Those seeking to prevent third parties from using their data should consider expressly prohibiting screen scraping or any other commercial use of their website in their terms and conditions.  This may deter third parties from making use of their data.  However, there may still be difficulties showing that the terms have been sufficiently brought to the user's attention (and therefore difficulties showing that they legally binding) unless the use of the website is made conditional on the user's acceptance of them which, in many cases, may be commercially impractical or undesirable. In any case, there may be difficulties in arguing that any terms have been accepted where, through the use of automated screen scraping tools, the acceptance stage is by passed or not otherwise accepted by a human in the traditional sense.

In August 2008, Ryanair went a step further when it announced that it would be cancelling all flights booked through screen scraping websites, as being a more effective deterrent when the legal protection may be uncertain.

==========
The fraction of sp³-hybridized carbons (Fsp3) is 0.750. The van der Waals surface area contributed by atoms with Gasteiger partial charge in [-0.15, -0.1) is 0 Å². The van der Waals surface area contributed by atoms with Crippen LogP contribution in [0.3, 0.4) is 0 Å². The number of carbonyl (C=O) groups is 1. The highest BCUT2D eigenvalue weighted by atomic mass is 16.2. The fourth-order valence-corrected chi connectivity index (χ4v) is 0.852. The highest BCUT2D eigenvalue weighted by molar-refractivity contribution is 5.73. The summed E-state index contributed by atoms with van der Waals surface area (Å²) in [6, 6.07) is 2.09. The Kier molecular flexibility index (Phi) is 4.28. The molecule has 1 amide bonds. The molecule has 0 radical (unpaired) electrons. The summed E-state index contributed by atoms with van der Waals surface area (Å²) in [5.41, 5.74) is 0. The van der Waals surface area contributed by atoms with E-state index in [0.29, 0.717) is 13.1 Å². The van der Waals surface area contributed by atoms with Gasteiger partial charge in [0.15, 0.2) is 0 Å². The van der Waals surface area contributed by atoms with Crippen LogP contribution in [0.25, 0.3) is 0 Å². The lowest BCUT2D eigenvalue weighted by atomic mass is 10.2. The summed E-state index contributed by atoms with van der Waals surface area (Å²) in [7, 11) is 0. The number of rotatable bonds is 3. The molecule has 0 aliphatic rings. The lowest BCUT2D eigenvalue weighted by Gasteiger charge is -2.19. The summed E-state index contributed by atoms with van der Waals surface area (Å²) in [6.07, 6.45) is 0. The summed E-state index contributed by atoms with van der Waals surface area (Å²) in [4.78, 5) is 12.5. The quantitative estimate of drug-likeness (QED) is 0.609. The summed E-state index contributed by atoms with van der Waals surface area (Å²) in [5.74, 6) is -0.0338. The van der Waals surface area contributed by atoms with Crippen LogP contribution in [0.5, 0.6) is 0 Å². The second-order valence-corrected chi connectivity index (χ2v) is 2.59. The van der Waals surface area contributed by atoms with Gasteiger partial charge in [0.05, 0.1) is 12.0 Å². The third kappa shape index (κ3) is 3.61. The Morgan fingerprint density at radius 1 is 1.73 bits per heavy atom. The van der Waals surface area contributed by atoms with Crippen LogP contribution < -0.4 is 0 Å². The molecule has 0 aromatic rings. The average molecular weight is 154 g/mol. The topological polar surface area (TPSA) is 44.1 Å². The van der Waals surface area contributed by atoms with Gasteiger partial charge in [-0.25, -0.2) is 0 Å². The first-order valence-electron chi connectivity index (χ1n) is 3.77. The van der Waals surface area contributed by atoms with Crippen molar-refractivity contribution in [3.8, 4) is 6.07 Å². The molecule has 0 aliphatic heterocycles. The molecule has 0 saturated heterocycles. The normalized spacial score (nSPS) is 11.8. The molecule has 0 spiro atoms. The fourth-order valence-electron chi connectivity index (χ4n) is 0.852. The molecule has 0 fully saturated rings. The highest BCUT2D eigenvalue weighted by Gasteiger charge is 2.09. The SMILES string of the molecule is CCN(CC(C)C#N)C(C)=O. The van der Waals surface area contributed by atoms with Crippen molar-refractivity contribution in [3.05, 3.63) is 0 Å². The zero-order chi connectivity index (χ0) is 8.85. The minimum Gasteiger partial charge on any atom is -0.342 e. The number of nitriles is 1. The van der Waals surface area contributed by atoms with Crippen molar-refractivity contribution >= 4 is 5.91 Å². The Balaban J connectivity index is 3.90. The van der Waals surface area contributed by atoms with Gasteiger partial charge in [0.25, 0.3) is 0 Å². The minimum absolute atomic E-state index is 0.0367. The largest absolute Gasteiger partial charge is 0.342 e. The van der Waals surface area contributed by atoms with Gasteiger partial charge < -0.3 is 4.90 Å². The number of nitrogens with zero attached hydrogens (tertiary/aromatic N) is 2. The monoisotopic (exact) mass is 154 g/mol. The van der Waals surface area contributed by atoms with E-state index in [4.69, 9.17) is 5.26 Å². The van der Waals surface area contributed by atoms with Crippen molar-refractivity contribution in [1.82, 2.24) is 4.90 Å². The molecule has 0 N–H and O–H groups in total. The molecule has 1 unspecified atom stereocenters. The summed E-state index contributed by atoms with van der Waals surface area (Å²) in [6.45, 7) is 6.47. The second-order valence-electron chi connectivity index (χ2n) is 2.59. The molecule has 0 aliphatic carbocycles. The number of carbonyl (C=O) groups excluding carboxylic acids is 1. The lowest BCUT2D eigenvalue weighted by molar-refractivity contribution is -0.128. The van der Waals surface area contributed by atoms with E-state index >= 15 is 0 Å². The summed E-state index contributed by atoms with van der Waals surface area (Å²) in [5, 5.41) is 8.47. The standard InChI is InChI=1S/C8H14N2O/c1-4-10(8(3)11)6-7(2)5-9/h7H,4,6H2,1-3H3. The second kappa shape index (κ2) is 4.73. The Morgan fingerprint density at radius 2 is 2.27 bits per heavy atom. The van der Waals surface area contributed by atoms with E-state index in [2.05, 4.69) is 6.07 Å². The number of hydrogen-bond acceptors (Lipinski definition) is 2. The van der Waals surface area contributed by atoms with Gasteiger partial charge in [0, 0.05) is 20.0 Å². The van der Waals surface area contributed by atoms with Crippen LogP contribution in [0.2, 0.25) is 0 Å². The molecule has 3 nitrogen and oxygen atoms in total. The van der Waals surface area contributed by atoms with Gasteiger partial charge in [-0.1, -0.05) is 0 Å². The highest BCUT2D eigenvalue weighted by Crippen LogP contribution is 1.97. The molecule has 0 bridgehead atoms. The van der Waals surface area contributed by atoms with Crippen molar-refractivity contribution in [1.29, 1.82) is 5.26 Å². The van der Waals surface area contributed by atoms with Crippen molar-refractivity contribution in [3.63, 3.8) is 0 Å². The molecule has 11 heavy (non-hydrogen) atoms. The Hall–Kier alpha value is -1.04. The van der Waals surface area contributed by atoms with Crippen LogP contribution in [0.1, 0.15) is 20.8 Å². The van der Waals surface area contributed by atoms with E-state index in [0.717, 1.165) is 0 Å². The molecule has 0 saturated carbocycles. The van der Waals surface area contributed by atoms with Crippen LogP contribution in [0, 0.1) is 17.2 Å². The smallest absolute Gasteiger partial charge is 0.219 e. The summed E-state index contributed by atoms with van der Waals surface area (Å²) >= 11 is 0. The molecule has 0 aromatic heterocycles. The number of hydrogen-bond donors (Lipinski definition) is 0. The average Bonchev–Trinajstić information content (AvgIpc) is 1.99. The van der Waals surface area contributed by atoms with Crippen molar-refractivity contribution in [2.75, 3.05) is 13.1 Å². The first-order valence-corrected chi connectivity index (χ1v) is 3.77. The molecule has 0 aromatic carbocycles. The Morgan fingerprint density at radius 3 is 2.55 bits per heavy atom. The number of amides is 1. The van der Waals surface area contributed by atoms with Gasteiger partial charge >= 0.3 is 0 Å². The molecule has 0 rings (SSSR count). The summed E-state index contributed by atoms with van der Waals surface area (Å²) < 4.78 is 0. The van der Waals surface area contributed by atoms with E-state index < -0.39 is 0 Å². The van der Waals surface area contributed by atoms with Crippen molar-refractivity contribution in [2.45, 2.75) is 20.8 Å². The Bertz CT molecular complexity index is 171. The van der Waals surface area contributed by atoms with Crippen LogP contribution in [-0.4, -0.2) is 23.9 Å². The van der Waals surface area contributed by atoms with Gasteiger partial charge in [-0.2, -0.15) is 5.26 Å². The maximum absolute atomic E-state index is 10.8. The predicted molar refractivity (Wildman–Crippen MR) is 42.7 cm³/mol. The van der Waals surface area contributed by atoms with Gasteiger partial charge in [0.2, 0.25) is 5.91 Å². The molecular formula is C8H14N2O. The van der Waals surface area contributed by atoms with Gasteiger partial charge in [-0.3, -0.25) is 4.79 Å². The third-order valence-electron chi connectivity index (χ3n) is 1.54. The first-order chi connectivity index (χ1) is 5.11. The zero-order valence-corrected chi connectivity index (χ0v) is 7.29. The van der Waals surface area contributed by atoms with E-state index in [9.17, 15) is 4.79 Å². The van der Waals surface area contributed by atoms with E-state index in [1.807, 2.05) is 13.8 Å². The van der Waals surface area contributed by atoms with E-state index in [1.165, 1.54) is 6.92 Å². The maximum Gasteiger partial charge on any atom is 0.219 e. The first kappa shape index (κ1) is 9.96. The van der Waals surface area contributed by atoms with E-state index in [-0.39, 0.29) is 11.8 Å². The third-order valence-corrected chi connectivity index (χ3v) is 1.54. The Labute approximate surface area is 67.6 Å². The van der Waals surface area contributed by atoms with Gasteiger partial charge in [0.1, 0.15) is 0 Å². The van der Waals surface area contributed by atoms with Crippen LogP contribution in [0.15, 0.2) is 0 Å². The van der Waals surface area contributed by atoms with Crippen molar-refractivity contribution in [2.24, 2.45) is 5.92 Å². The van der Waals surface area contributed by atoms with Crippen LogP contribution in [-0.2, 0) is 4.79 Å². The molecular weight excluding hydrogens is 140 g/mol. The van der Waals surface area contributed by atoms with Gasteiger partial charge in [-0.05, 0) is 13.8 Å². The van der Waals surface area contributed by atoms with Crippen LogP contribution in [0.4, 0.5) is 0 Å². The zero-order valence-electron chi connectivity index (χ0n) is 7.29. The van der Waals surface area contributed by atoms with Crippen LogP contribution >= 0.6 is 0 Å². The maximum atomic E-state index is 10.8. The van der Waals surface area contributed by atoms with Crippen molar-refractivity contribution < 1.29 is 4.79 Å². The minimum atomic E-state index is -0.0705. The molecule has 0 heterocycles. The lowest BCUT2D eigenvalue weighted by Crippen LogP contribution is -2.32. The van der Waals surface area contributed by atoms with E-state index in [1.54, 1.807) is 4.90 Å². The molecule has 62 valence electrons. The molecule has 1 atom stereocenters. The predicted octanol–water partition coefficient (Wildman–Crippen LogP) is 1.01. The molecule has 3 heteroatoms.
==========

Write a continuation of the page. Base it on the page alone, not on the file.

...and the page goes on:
Owners may also find it more effective to prevent re use of their materials by using technological measures.  For example, many website operators use coding techniques like CAPTCHA ("Completely Automated Public Turing test to tell Computers and Humans Apart") which show users partially obscured, stylised text which users then have to type into a box before they are allowed to access the information in question.  These measures should be regularly reviewing as people begin to find ways of circumventing them.
If a mashup uses a third party's trade mark or logo without permission in a way which is misleading or which may suggest a commercial connection between the mashup operator and that third party, then the brand owner may also be able to bring a claim for trade mark infringement and/or passing off.